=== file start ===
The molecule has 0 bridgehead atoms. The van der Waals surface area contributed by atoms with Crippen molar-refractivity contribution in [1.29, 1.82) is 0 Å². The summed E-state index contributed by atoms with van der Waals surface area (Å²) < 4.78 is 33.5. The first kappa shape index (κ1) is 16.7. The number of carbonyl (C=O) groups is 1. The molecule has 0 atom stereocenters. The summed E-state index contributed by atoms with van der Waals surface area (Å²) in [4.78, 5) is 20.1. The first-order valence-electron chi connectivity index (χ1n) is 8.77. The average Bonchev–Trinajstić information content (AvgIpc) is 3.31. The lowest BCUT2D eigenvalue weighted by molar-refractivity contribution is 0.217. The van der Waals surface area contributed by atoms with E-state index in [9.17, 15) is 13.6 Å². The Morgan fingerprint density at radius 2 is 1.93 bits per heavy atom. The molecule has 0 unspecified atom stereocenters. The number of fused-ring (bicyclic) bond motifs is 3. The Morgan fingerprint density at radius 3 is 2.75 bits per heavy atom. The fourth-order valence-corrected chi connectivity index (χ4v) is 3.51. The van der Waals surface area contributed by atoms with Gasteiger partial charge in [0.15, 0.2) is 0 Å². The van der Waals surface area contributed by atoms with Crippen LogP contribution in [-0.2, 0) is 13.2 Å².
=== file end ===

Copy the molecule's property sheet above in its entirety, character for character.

The molecule has 0 bridgehead atoms. The van der Waals surface area contributed by atoms with Crippen molar-refractivity contribution in [1.29, 1.82) is 0 Å². The summed E-state index contributed by atoms with van der Waals surface area (Å²) < 4.78 is 33.5. The first kappa shape index (κ1) is 16.7. The number of carbonyl (C=O) groups is 1. The molecule has 0 atom stereocenters. The summed E-state index contributed by atoms with van der Waals surface area (Å²) in [4.78, 5) is 20.1. The first-order valence-electron chi connectivity index (χ1n) is 8.77. The average Bonchev–Trinajstić information content (AvgIpc) is 3.31. The lowest BCUT2D eigenvalue weighted by molar-refractivity contribution is 0.217. The van der Waals surface area contributed by atoms with E-state index in [9.17, 15) is 13.6 Å². The Morgan fingerprint density at radius 2 is 1.93 bits per heavy atom. The molecule has 0 unspecified atom stereocenters. The number of fused-ring (bicyclic) bond motifs is 3. The Morgan fingerprint density at radius 3 is 2.75 bits per heavy atom. The fourth-order valence-corrected chi connectivity index (χ4v) is 3.51. The van der Waals surface area contributed by atoms with Gasteiger partial charge in [0.15, 0.2) is 0 Å². The van der Waals surface area contributed by atoms with Crippen LogP contribution in [-0.2, 0) is 13.2 Å².